Crosshairs on Yellowstone: Decaying Management In America’s National Park System
A new paper by Dr. Brian L. Horejsi, ecologist and wildlife scientist
- For Whose benefit? Beware the Legacy Builders.
- A Monster at Mammoth
- Cumulative Effects are Massing but impact analysis is AWOL.
- Closed doors shield transactions worth hundreds of millions of dollars!
- Invasion of the Trail Snatchers; Coming soon to Yellowstone?
- Concluding Thoughts
Following is an excerpt from the second topic, “A Monster at Mammoth”.
Please click here to read the entire paper.
Mammoth Hot Springs, on a good driving day just 20 minutes south of Gardiner, is of course home to the geothermal extravaganza from which it takes it name. It is also home to historical but still limited infrastructure built to allow humans to enjoy these exceptional natural features; there are roughly 678 “pillows” in Mammoth, and occupancy is very high in the May to September season. The town is also home to Park administration and staff living and working space, and to concessionaire staff accommodation. Almost 400 concession employees, plus Park staff, are concentrated here from May to October, fewer outside that period. What this creates, on any given day during peak season, is a mass of close to 1200 people essentially living and working in this National Park town. Add to this as many as 3500 people per day entering from the Gardiner entrance alone, and “congestion” is a seriously inadequate definition of the state of affairs.
Mammoth is also an amazing place from a human and wildlife interaction perspective, particularly in spring and fall, and I often sit and watch the goings on there, at times almost in disbelief. A male bison weighing well over half a ton, with a toss of his head and a stutter step, shooing off part of an ever growing contingent of Asian tourists as they naively crowd his space; Elk stepping between cars in a never ending flow of vehicles, “freezing” traffic, pooping on the sidewalks, resting in the shade of the post office; a large male elk in full rutting regalia, taking out the grill on a jeep whose driver treated the animal with contempt, as an ever growing number of drivers do, all of these mobilizing a sometimes frantic Ranger (or 2 or 3) and /or commanding the attention of volunteers and concession staff trying to give them space and protect people from, well, themselves! Truly amazing!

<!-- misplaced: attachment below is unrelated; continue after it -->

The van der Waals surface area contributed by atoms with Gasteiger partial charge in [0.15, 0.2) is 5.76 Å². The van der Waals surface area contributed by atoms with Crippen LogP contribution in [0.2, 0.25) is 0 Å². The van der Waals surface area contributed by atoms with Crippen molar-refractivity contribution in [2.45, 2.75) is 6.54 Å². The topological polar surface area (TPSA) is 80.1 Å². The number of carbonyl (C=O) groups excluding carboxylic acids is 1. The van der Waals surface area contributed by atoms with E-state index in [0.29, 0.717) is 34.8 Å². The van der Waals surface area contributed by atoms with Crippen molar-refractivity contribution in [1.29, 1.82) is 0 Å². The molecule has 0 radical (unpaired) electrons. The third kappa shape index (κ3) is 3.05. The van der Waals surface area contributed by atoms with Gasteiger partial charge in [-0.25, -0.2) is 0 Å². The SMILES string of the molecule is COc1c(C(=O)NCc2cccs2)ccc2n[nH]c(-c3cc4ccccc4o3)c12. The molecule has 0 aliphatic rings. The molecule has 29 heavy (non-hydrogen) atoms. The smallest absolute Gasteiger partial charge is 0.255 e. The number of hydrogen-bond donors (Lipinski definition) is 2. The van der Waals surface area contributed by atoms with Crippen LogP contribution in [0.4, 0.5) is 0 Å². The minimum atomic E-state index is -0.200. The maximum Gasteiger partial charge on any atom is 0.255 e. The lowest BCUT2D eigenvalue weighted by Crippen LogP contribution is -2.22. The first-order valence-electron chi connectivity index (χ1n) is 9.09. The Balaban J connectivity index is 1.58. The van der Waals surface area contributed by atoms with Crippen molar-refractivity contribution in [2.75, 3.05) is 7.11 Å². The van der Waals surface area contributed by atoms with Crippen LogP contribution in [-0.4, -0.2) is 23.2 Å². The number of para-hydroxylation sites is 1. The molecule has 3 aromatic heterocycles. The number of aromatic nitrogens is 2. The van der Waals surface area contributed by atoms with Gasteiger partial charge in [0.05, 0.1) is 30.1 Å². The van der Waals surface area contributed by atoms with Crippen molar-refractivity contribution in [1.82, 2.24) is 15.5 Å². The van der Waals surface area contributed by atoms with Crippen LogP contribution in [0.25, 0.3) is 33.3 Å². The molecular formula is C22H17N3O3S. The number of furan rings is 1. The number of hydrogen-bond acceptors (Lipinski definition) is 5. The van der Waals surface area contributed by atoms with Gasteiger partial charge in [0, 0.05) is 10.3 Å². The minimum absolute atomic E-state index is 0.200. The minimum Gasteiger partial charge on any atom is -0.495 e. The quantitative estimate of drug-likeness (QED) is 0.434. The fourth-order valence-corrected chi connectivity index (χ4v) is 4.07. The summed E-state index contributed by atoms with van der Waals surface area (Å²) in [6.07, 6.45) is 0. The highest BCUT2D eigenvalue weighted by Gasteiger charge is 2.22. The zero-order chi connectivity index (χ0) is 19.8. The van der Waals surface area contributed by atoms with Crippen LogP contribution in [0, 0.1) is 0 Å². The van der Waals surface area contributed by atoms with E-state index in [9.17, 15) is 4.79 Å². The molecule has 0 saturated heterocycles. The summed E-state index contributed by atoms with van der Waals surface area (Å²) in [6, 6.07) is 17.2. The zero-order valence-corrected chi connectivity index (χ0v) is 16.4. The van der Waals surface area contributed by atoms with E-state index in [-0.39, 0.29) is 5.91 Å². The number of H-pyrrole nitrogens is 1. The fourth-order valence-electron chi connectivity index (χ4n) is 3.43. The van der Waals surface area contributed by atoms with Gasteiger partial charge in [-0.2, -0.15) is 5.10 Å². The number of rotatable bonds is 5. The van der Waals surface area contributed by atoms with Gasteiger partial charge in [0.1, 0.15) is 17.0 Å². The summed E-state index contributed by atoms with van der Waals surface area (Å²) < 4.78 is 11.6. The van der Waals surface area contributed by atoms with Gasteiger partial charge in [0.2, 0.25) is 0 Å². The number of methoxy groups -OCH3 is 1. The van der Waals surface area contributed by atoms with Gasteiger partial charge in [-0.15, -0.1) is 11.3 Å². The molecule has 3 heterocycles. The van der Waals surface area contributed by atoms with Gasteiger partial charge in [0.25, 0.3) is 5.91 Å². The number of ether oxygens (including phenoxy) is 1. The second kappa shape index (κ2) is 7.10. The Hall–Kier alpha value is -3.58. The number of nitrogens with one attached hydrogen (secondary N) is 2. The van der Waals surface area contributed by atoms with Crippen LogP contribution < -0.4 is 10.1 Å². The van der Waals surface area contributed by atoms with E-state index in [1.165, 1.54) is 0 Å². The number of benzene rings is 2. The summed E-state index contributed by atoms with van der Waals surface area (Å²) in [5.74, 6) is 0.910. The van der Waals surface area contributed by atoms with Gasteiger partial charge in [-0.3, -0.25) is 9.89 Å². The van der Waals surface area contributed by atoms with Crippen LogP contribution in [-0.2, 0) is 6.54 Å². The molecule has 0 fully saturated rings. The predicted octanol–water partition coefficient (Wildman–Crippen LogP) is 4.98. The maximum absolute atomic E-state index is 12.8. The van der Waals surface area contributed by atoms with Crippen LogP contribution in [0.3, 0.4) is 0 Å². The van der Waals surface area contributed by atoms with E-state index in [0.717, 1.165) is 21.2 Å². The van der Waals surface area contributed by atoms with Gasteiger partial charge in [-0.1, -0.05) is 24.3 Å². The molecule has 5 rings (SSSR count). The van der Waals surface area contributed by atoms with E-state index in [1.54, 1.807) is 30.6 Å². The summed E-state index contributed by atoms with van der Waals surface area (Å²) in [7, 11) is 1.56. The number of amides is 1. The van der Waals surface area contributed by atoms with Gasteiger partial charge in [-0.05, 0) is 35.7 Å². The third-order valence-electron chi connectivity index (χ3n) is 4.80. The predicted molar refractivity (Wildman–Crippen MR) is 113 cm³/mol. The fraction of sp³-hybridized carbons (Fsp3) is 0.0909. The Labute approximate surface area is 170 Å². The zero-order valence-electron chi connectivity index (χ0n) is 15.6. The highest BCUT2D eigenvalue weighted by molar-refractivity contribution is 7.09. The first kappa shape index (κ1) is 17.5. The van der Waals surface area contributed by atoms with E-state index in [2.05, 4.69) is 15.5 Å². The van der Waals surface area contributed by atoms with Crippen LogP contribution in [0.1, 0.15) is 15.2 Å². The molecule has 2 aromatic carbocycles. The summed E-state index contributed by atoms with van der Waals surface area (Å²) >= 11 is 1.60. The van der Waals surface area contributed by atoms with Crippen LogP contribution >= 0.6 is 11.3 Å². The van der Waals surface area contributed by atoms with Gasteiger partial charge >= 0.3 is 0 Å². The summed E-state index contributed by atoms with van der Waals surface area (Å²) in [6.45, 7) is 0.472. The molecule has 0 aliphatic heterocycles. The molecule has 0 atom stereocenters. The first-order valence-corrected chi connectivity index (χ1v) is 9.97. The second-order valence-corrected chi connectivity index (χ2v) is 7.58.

As entertaining as this is on the surface, there is also a very dark side to Mammoth. This historical site is threatening to burst its human and ecological seams and push this complex into an unmanageable and severely degraded human and environmental state. Along with Park Service and concession staff, thousands of humans clog the area daily from May to October. To put it nicely, the place is ecologically and socially maxed out!
While there still persists in the immediate area a local sub population of elk, bison, mule deer, and even the occasional grizzly bear preying on an elk calf in spring, what most visitors do not understand is the animals they can virtually reach out and touch number but a tiny minority of the parks population; they are the super tolerant, the habituated. To the untrained eye they look, and mostly behave, as though they are “tame”, yet they are behavioral chameleons, not to be mistaken for the vast majority of the remainder of the Parks wildlife! And not even to be mistaken for themselves at other times of the year, and in other parts of the Park, where circumstances demand they revert to more normal behavior if they expect to survive. Further, they are at Mammoth largely because they are drawn there by artificial circumstances, lured by manicured lawns and the readily accessible nutritious green grass that make these artificial habitats stand out in a sea of relatively dry native sagebrush and grasses. And strange as it may seem, some are there because they seek a degree of security from natural threats that are fended off by swarms of humans.